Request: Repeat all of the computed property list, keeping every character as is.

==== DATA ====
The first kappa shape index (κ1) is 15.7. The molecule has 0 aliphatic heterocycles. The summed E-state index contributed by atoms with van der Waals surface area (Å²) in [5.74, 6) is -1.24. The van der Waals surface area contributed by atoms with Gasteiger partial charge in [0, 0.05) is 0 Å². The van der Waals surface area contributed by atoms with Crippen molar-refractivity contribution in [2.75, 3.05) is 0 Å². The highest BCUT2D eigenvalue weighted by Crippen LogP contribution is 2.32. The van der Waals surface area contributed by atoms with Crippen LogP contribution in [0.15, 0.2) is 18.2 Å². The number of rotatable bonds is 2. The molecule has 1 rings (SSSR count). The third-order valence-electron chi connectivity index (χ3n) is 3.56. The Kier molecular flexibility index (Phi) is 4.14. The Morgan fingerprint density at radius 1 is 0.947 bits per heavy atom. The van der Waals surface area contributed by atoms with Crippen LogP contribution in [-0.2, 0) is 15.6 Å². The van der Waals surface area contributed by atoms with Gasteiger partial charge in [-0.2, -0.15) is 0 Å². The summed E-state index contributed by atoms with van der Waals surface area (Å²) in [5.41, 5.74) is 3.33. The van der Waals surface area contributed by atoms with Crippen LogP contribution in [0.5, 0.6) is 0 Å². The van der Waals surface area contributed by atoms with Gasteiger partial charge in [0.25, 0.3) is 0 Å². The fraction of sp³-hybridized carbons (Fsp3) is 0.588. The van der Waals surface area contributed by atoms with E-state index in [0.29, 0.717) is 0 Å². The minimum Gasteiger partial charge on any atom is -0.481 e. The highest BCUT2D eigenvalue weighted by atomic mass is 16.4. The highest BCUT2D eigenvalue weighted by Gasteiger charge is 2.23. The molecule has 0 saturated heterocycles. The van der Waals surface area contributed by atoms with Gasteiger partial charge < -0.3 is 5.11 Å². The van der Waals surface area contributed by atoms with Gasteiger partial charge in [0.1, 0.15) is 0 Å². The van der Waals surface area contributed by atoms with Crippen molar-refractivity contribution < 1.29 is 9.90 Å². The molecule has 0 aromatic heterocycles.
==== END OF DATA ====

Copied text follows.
The first kappa shape index (κ1) is 15.7. The molecule has 0 aliphatic heterocycles. The summed E-state index contributed by atoms with van der Waals surface area (Å²) in [5.74, 6) is -1.24. The van der Waals surface area contributed by atoms with Gasteiger partial charge in [0, 0.05) is 0 Å². The van der Waals surface area contributed by atoms with Crippen molar-refractivity contribution in [2.75, 3.05) is 0 Å². The highest BCUT2D eigenvalue weighted by Crippen LogP contribution is 2.32. The van der Waals surface area contributed by atoms with Crippen LogP contribution in [0.15, 0.2) is 18.2 Å². The number of rotatable bonds is 2. The molecule has 1 rings (SSSR count). The third-order valence-electron chi connectivity index (χ3n) is 3.56. The Kier molecular flexibility index (Phi) is 4.14. The Morgan fingerprint density at radius 1 is 0.947 bits per heavy atom. The van der Waals surface area contributed by atoms with Crippen LogP contribution in [-0.2, 0) is 15.6 Å². The van der Waals surface area contributed by atoms with Gasteiger partial charge in [-0.2, -0.15) is 0 Å². The summed E-state index contributed by atoms with van der Waals surface area (Å²) in [5.41, 5.74) is 3.33. The van der Waals surface area contributed by atoms with Crippen LogP contribution in [0.5, 0.6) is 0 Å². The van der Waals surface area contributed by atoms with Gasteiger partial charge in [0.25, 0.3) is 0 Å². The fraction of sp³-hybridized carbons (Fsp3) is 0.588. The van der Waals surface area contributed by atoms with E-state index in [0.29, 0.717) is 0 Å². The minimum Gasteiger partial charge on any atom is -0.481 e. The highest BCUT2D eigenvalue weighted by atomic mass is 16.4. The highest BCUT2D eigenvalue weighted by Gasteiger charge is 2.23. The molecule has 0 saturated heterocycles. The van der Waals surface area contributed by atoms with Gasteiger partial charge < -0.3 is 5.11 Å². The van der Waals surface area contributed by atoms with Gasteiger partial charge in [0.1, 0.15) is 0 Å². The van der Waals surface area contributed by atoms with Crippen molar-refractivity contribution < 1.29 is 9.90 Å². The molecule has 0 aromatic heterocycles.